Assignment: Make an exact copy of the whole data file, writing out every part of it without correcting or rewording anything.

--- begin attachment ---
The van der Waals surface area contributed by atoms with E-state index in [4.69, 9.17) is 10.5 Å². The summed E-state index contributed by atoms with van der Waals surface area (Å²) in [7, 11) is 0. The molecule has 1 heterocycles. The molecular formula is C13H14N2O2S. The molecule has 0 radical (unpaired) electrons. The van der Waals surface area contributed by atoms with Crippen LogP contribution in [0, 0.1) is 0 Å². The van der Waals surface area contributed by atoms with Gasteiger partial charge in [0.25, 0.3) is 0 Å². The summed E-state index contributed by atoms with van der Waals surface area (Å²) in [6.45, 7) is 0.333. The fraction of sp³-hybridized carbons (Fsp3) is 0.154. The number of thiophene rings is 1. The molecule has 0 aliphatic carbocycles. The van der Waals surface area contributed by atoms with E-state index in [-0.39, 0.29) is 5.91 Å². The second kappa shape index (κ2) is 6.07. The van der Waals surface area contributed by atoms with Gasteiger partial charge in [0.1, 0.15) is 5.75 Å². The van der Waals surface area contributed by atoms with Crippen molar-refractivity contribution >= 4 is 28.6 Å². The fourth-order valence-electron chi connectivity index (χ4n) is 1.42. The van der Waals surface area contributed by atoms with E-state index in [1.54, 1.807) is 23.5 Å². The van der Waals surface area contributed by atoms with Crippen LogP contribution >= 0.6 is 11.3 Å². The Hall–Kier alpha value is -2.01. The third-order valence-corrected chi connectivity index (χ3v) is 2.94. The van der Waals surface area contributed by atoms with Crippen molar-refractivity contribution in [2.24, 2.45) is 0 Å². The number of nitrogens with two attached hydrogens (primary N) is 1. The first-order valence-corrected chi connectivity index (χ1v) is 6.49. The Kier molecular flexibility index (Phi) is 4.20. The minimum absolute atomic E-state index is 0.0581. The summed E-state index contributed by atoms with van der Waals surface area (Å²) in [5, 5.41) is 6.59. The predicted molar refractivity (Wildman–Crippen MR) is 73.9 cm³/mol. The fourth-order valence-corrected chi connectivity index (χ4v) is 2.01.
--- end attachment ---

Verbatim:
The van der Waals surface area contributed by atoms with E-state index in [4.69, 9.17) is 10.5 Å². The summed E-state index contributed by atoms with van der Waals surface area (Å²) in [7, 11) is 0. The molecule has 1 heterocycles. The molecular formula is C13H14N2O2S. The molecule has 0 radical (unpaired) electrons. The van der Waals surface area contributed by atoms with Crippen LogP contribution in [0, 0.1) is 0 Å². The van der Waals surface area contributed by atoms with Gasteiger partial charge in [0.25, 0.3) is 0 Å². The summed E-state index contributed by atoms with van der Waals surface area (Å²) in [6.45, 7) is 0.333. The fraction of sp³-hybridized carbons (Fsp3) is 0.154. The number of thiophene rings is 1. The molecule has 0 aliphatic carbocycles. The van der Waals surface area contributed by atoms with E-state index in [-0.39, 0.29) is 5.91 Å². The second kappa shape index (κ2) is 6.07. The van der Waals surface area contributed by atoms with Gasteiger partial charge in [0.1, 0.15) is 5.75 Å². The van der Waals surface area contributed by atoms with Crippen molar-refractivity contribution >= 4 is 28.6 Å². The fourth-order valence-electron chi connectivity index (χ4n) is 1.42. The van der Waals surface area contributed by atoms with E-state index in [1.54, 1.807) is 23.5 Å². The van der Waals surface area contributed by atoms with Crippen LogP contribution >= 0.6 is 11.3 Å². The Hall–Kier alpha value is -2.01. The third-order valence-corrected chi connectivity index (χ3v) is 2.94. The van der Waals surface area contributed by atoms with Crippen molar-refractivity contribution in [2.24, 2.45) is 0 Å². The number of nitrogens with two attached hydrogens (primary N) is 1. The first-order valence-corrected chi connectivity index (χ1v) is 6.49. The Kier molecular flexibility index (Phi) is 4.20. The minimum absolute atomic E-state index is 0.0581. The summed E-state index contributed by atoms with van der Waals surface area (Å²) in [5, 5.41) is 6.59. The predicted molar refractivity (Wildman–Crippen MR) is 73.9 cm³/mol. The fourth-order valence-corrected chi connectivity index (χ4v) is 2.01.